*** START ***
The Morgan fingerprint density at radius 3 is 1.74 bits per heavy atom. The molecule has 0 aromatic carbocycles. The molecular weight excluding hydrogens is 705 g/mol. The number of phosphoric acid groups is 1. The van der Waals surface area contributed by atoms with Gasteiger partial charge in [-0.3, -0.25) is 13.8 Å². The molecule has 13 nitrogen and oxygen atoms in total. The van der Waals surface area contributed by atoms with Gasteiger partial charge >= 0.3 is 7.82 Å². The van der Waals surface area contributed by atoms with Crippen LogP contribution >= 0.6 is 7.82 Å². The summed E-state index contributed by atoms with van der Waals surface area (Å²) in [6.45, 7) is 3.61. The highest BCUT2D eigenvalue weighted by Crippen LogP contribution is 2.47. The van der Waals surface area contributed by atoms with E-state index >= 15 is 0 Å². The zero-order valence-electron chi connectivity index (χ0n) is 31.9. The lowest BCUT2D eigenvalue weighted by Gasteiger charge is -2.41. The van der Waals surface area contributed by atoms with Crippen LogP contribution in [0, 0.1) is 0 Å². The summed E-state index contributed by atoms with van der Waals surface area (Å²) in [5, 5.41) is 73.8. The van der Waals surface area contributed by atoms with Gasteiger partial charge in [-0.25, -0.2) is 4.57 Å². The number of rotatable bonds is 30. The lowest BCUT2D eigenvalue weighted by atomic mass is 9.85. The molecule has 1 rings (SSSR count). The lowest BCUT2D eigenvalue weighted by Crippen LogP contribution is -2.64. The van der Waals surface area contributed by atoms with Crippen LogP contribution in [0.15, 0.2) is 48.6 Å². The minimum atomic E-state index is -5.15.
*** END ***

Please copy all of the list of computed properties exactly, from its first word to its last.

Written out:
The Morgan fingerprint density at radius 3 is 1.74 bits per heavy atom. The molecule has 0 aromatic carbocycles. The molecular weight excluding hydrogens is 705 g/mol. The number of phosphoric acid groups is 1. The van der Waals surface area contributed by atoms with Gasteiger partial charge in [-0.3, -0.25) is 13.8 Å². The molecule has 13 nitrogen and oxygen atoms in total. The van der Waals surface area contributed by atoms with Gasteiger partial charge >= 0.3 is 7.82 Å². The van der Waals surface area contributed by atoms with Crippen LogP contribution >= 0.6 is 7.82 Å². The summed E-state index contributed by atoms with van der Waals surface area (Å²) in [6.45, 7) is 3.61. The highest BCUT2D eigenvalue weighted by Crippen LogP contribution is 2.47. The van der Waals surface area contributed by atoms with E-state index >= 15 is 0 Å². The zero-order valence-electron chi connectivity index (χ0n) is 31.9. The lowest BCUT2D eigenvalue weighted by Gasteiger charge is -2.41. The van der Waals surface area contributed by atoms with Crippen LogP contribution in [0, 0.1) is 0 Å². The summed E-state index contributed by atoms with van der Waals surface area (Å²) in [5, 5.41) is 73.8. The van der Waals surface area contributed by atoms with Gasteiger partial charge in [-0.25, -0.2) is 4.57 Å². The number of rotatable bonds is 30. The lowest BCUT2D eigenvalue weighted by atomic mass is 9.85. The molecule has 1 rings (SSSR count). The lowest BCUT2D eigenvalue weighted by Crippen LogP contribution is -2.64. The van der Waals surface area contributed by atoms with Crippen LogP contribution in [0.15, 0.2) is 48.6 Å². The minimum atomic E-state index is -5.15.